"The consumer experience has to be seamless, it cannot be worse than contactless," said Ms Ooi. This also means that for merchants to join any electronic payments scheme, the on-boarding process has to be simple.

Ms Ooi offered a broader perspective. Given the new digital economy, the idea of ring-fencing existing profit amid lower barriers to entry is not the viable business model for the days ahead.

"There's no concept of a captive audience," she said. "This concept will be obsolete. The key is that we solve from the pain point to differentiate ourselves."

She pointed again to Sweden, where the financial industry collectively launched a peer-to-peer payment scheme, known as Swish, and it was universally adopted by consumers there. In Singapore, the introduction of PayNow came after a few banks had launched their own version of peer-to-peer fund transfer.

Ms Ooi takes her own lesson to heart. In Visa's pilot test of transit payments in Singapore using Visa cards, it roped in Nets to trial this auto-debiting system. The move is significant, given London's example. Contactless payments took off there through transit, she pointed out.

As Singapore now tries to ride the cashless wave by using QR codes, what would help to remove the confusion is to unify the type of QR codes used by merchants. By the end of this year, Singapore is looking to develop a common QR code that can accept both domestic and international payment schemes.

Thailand has leapt ahead on this front. From May, consumers hold a Mastercard, UnionPay International or Visa card can use a mobile app to scan the merchant-presented QR code. Merchants need to display only one QR code. And as the standards are intended to be globally interoperable, consumers from Thailand will be able to use the same standard QR code function to make payments in any other country that uses the same QR code.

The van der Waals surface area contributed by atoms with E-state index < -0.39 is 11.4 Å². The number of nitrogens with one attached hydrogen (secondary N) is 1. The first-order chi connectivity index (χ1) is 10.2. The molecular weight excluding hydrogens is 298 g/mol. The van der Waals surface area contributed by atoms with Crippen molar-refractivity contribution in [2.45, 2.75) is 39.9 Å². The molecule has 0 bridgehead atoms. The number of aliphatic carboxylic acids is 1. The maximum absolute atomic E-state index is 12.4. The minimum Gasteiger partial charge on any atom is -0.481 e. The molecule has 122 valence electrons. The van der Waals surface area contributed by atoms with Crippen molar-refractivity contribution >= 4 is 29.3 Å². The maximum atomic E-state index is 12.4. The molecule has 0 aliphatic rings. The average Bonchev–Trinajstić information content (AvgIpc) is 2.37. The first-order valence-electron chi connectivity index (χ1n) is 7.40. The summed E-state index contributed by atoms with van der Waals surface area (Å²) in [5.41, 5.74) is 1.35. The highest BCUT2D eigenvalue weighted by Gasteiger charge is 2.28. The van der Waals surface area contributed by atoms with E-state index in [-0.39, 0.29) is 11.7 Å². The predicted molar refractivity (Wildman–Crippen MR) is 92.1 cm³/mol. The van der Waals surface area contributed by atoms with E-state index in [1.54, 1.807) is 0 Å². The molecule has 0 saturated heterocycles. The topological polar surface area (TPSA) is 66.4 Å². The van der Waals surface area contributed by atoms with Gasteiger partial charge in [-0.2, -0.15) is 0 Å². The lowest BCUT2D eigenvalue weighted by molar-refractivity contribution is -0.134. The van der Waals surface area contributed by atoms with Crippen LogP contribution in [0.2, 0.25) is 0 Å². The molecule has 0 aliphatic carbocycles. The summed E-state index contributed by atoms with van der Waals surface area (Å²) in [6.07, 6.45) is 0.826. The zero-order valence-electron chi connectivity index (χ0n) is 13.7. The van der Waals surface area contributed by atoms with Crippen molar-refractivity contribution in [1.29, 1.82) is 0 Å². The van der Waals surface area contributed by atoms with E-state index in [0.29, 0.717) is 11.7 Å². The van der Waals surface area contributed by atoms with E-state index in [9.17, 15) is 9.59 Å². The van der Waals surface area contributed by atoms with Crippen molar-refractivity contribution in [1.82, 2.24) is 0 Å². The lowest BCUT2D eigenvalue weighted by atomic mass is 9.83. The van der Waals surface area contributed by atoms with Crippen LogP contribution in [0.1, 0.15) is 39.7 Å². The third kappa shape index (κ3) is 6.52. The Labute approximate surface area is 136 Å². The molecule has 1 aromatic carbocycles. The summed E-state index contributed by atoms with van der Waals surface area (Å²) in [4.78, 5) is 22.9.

Singapore can do the same, said Ms Ooi, noting that the standardised QR code function can also be applied to merchants that use only Nets.

SMALL MERCHANTS' PAIN POINT

Visa is also looking at a low-cost model to work with smaller merchants that are keen to provide contactless payments, with Ms Ooi dismissing the idea that fees alone are crimping demand for cashless payments. Visa is open to have an "incremental" model to support merchants as they build up volume for their business by driving up efficiency. This is particularly applicable to hawkers in Singapore, where Visa's research has found that hawkers do not see handling cash as a pain point.

Instead, a problem for them is shortage of labour, and cashless options can help to ease the labour burden. Visa's research showed that Visa payWave is the top mode of e-payment that these hawker merchants are familiar with, followed by the Kopitiam card. Contactless payments are seen to benefit tourists and younger consumers.

Hawkers are willing to accept charges similar to Nets pricing of 0.8 per cent.

"There has to be an economic model. How long can you do it for free? How long can people just support this, if in the end, there is no money to be made? It has to be an incremental one," said Ms Ooi.

"Paying some cost is not an issue. If a S$5 bowl of noodles means taking a few cents, they are okay with it as long as you give them value."